2024 Mid Legislative Session Update

We are officially halfway through the 2024 Legislative Session! At the beginning of the session, we were tracking hundreds of harmful bills. As the session has continued, there are still dangerous and damaging bills attacking reproductive freedom, 2SLGBTQ+ rights, voting rights, religious freedom, and a fair and just criminal legal system. 
Although there is some harmful legislation that has passed their committees, there is still good news. Many of these bills did not survive the floor deadline. This includes DEI bans, attacks on reproductive freedom, such as allowing for the prosecution of pregnant persons obtaining an abortion, or restricting access to emergency contraceptives, Ten Commandments in classrooms or at the State Capitol, chaplains as school counselors, pride flag bans on public grounds, and gender marker updates on birth certificate bans. It is important to note that bills never fully die, but as of now, we can celebrate that none of these bills will be moving forward. 
It is not shocking that reproductive rights have been one of the main issue areas targeted by our legislatures. There are currently three bills attacking reproductive freedom. HB 3013 will make it a felony for trafficking abortion pills. HB 3098 will make it a felony to willfully spread STIs including HPV. (80-90% of the population has had HPV at point in their lives). Lastly, HB 3002 establishes personhood in cases of assault and battery. This is an incredibly dangerous bill because personhood is what laid the groundwork for the Alabama IVF decision.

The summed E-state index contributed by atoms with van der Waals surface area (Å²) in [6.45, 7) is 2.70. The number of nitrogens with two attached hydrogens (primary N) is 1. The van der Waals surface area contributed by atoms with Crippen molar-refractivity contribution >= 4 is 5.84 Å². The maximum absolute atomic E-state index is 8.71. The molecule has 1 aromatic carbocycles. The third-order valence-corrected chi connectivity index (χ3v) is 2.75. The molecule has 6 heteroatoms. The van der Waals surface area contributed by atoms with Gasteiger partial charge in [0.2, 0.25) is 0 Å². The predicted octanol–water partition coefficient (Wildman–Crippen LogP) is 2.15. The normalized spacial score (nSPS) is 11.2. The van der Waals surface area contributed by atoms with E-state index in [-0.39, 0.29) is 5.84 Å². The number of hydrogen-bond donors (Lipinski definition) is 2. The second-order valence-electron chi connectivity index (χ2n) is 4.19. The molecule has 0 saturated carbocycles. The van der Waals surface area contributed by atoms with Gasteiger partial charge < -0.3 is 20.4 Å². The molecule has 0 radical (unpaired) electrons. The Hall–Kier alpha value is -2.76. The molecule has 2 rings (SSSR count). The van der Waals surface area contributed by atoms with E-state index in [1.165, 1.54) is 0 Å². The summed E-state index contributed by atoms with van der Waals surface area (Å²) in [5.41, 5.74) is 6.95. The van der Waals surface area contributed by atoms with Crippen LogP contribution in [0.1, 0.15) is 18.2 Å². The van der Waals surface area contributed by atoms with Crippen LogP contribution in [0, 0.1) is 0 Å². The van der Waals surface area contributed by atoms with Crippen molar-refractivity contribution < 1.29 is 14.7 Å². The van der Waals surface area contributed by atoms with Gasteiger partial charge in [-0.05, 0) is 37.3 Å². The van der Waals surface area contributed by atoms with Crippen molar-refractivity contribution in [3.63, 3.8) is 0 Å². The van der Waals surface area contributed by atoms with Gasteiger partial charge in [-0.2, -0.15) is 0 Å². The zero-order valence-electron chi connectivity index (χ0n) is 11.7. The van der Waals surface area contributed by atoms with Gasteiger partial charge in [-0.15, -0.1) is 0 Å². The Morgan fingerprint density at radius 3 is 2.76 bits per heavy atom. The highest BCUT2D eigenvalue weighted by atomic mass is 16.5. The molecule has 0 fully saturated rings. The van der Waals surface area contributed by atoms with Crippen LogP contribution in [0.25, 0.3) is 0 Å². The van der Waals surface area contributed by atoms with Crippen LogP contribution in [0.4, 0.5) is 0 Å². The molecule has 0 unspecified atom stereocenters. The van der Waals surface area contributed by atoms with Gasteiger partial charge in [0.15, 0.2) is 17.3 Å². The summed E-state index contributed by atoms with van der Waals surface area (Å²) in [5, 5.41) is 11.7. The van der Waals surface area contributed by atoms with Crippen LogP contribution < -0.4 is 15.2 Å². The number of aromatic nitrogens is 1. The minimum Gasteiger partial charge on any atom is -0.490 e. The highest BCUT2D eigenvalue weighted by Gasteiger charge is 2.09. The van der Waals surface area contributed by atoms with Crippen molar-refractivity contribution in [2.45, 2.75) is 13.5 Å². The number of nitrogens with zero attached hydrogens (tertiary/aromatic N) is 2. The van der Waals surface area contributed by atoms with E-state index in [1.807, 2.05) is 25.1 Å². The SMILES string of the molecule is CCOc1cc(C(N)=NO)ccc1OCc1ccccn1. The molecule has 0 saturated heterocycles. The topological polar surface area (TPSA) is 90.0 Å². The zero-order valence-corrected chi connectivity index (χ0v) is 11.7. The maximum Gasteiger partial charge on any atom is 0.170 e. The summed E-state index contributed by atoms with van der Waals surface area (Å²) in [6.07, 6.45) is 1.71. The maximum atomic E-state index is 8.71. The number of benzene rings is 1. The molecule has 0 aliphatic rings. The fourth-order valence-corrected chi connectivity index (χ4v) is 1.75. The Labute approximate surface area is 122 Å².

For the 2SLGBTQ+ community there are also three bills that have survived the deadline. SB 1677 prohibits DHS from requiring potential adoptive or foster parents to affirm 2SLGBTQ+ children. HB 3214 allows any healthcare providers and payers to deny healthcare based on “conscience.” Lastly, HB 3022 forces prisons to segregate based on gender assigned at birth. This bill will forcibly detransition incarcerated transgender individuals by housing them with a gender not consistent with their gender identity. Not only will this heighten the risk of sexual violence against incarcerated transgender individuals, but it is a clear violation of the Prison Rape Elimination Act, which would cost our state federal funding. 
Criminal legal is the issue area with the most bills having survived the deadline. SJR 34 is a state question to repeal the independent Judicial Nominating Commission and give judicial nominating power to the Governor and Senate. HJR 1053 is a state question to add alternative members to the Pardon and Parole Board in the case of a tie or vacancy. HB 3071 prohibits undocumented immigrants from receiving services from entities that receive state funding. HB 3694 is a SQ 780 rollback bill that would reduce the felony larceny limit from $1,000 to $500. This means you could be charged with a felony for stealing a cell phone. Finally, some of the most alarming bills are HB 3686 and SB 1854. These are identical bills that would criminalize people experiencing homelessness. Houseless individuals with encampments on state owned property will face a $50 fine or 15 days in jail.  
The last issue area with bills surviving the deadline is voting and elections, with three bills surviving. HB 1105 restricts the ballot initiative petition process by requiring a $1,000 filing feel, extending the challenge period from 10 days to 90 days, and requiring all signature collectors to go through a background check by the OSBI. The initiative petition is a form of direct democracy and allows voters to take matters into their own hand. From medical marijuana, criminal legal reform, and religious freedom, Oklahoma voters were all able to exercise their right to choose for themselves when lawmakers did not listen. Lastly, HB 3156 bans ranked choice voting and HB 3713 requires voter ID cards to have a photo.  
As the legislative session continues, our bill tracker can be found on our website. For weekly updates, you can also follow @ACLUOK on social media for Under the Dome updates every Monday.